Learn about some of the pioneering research contributions we have made over the years that have improved clinical care.
- NHLBI-supported investigators have worked to improve bone marrow transplants. Some patients who have Fanconi anemia may be at risk for complications following a bone marrow transplant. The NHLBI has supported research to improve outcomes after a transplant for patients who have Fanconi anemia.
- Research found Fanconi anemia may increase the risk for human papillomavirus (HPV) infection. The NHLBI supported research that showed people who have Fanconi anemia are more susceptible to HPV infection, which may explain why people who have Fanconi anemia are at higher risk for certain cancers. These findings helped support clinical recommendations to provide HPV vaccinations to people who have Fanconi anemia.
Advancing research for improved health
- Fanconi Anemia
In support of our mission, we are committed to advancing Fanconi anemia research, in part through the following ways.
- We perform research. The NHLBI Division of Intramural Research and its Hematology Branch are actively engaged in research on Fanconi anemia. Research in the Hematopoiesis and Bone Marrow Failure Laboratory spans the basic sciences, , and epidemiology, focusing on blood cell production in healthy individuals and patients who have bone marrow failure.
- We fund research. The research we fund today will help improve our future health. Our Division of Blood Diseases and Resources is a leader in research on the causes, prevention, and treatment of blood diseases, including Fanconi anemia. Search the NIH RePORTER to learn about research the NHLBI is funding on Fanconi anemia.
- We stimulate high-impact research. Our Trans-Omics for Precision Medicine (TOPMed) Program includes participants with blood disorders, which may help us understand how genes contribute to differences in disease severity and how patients respond to treatment. The NHLBI Strategic Vision highlights ways we may support research on Fanconi anemia over the next decade.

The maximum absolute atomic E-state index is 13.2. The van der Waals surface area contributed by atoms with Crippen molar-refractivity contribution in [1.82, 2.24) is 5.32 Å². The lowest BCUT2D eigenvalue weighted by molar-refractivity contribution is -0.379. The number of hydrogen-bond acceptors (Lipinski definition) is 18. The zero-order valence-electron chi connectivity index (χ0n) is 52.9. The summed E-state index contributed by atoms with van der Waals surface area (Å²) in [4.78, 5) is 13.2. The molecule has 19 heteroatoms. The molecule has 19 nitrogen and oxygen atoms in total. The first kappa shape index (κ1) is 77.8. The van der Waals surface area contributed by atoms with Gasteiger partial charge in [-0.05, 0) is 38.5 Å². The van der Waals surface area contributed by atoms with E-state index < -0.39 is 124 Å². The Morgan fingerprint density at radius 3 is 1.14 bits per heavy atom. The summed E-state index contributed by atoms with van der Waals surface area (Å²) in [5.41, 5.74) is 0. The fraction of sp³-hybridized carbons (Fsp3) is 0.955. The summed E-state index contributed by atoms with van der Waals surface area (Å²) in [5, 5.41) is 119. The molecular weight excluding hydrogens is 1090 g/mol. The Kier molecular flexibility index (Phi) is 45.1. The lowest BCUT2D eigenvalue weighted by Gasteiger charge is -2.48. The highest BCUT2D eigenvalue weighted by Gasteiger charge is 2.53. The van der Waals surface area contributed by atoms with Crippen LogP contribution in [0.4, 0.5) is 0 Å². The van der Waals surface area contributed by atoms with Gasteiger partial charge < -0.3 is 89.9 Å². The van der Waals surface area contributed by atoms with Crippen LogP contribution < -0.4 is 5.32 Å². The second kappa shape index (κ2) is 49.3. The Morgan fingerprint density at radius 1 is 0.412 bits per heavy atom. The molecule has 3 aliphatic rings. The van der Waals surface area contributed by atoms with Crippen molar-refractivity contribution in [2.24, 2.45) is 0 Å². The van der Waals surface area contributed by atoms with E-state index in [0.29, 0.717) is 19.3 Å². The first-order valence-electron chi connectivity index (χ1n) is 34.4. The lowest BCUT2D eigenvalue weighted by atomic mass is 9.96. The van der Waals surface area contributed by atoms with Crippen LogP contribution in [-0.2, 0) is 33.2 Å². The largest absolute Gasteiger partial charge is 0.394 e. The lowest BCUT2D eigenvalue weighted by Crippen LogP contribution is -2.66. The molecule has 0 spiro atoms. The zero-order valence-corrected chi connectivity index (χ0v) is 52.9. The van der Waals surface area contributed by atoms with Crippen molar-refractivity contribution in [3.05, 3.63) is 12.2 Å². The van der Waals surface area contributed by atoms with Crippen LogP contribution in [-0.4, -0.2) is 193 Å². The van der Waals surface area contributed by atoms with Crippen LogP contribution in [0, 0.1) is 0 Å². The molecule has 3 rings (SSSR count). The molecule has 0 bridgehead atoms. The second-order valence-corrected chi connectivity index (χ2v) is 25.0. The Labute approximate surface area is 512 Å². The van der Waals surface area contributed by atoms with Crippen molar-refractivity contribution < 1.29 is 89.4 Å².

Learn about exciting research areas the NHLBI is exploring about Fanconi anemia.
- Fanconi anemia genes have multiple roles. We support research to understand newly identified ways Fanconi anemia genes keep cells healthy and why mutations in these genes can lead to cancer.
- Many kinds of gene mutations cause Fanconi anemia. We continue to support work focused on discovering new mutations in the Fanconi anemia genes. These discoveries will improve diagnosis and help us understand how the disease affects a patient’s cells and body.
- New targeted therapies for Fanconi anemia. The NHLBI is supporting projects to identify new treatments for Fanconi anemia, including a five-year international project that is the largest of its kind testing new promising therapies in clinical trials.
We lead or sponsor many studies relevant to Fanconi anemia. See if you or someone you know is eligible to participate in our.
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After reading our Fanconi Anemia Health Topic, you may be interested in additional information found in the following resources.
Related Health Topics
- Fanconi Anemia
- Fanconi Anemia
- Birth Defects (Eunice Kennedy Shriver National Institute of Child Health and Human Development)
- Fanconi Anemia (National Library of Medicine)
- Inherited Bone Marrow Failure Syndromes (National Cancer Institute)
- Leukemia (National Cancer Institute)
- Myelodysplastic Syndromes (National Cancer Institute)